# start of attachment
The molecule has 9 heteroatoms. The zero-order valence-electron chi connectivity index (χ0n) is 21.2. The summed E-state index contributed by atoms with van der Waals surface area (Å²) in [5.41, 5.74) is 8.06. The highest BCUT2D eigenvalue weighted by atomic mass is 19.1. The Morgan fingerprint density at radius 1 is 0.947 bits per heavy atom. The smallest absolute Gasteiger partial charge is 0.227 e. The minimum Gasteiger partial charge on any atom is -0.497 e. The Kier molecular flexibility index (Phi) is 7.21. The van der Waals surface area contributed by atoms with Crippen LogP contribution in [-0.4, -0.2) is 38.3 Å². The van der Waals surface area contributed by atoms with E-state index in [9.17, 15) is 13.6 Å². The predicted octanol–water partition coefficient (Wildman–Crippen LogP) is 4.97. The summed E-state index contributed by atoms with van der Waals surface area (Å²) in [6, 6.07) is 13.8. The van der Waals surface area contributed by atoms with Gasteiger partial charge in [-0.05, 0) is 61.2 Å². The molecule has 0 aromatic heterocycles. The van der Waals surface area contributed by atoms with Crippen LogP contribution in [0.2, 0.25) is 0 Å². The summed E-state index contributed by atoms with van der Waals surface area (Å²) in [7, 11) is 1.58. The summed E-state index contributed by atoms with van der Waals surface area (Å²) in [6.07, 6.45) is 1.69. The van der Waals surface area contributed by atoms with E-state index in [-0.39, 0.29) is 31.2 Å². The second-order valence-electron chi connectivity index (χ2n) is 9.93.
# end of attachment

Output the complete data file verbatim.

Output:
The molecule has 9 heteroatoms. The zero-order valence-electron chi connectivity index (χ0n) is 21.2. The summed E-state index contributed by atoms with van der Waals surface area (Å²) in [5.41, 5.74) is 8.06. The highest BCUT2D eigenvalue weighted by atomic mass is 19.1. The Morgan fingerprint density at radius 1 is 0.947 bits per heavy atom. The smallest absolute Gasteiger partial charge is 0.227 e. The minimum Gasteiger partial charge on any atom is -0.497 e. The Kier molecular flexibility index (Phi) is 7.21. The van der Waals surface area contributed by atoms with Crippen LogP contribution in [-0.4, -0.2) is 38.3 Å². The van der Waals surface area contributed by atoms with E-state index in [9.17, 15) is 13.6 Å². The predicted octanol–water partition coefficient (Wildman–Crippen LogP) is 4.97. The summed E-state index contributed by atoms with van der Waals surface area (Å²) in [6, 6.07) is 13.8. The van der Waals surface area contributed by atoms with Gasteiger partial charge in [-0.05, 0) is 61.2 Å². The molecule has 0 aromatic heterocycles. The van der Waals surface area contributed by atoms with Crippen LogP contribution in [0.2, 0.25) is 0 Å². The summed E-state index contributed by atoms with van der Waals surface area (Å²) in [7, 11) is 1.58. The summed E-state index contributed by atoms with van der Waals surface area (Å²) in [6.07, 6.45) is 1.69. The van der Waals surface area contributed by atoms with E-state index in [-0.39, 0.29) is 31.2 Å². The second-order valence-electron chi connectivity index (χ2n) is 9.93.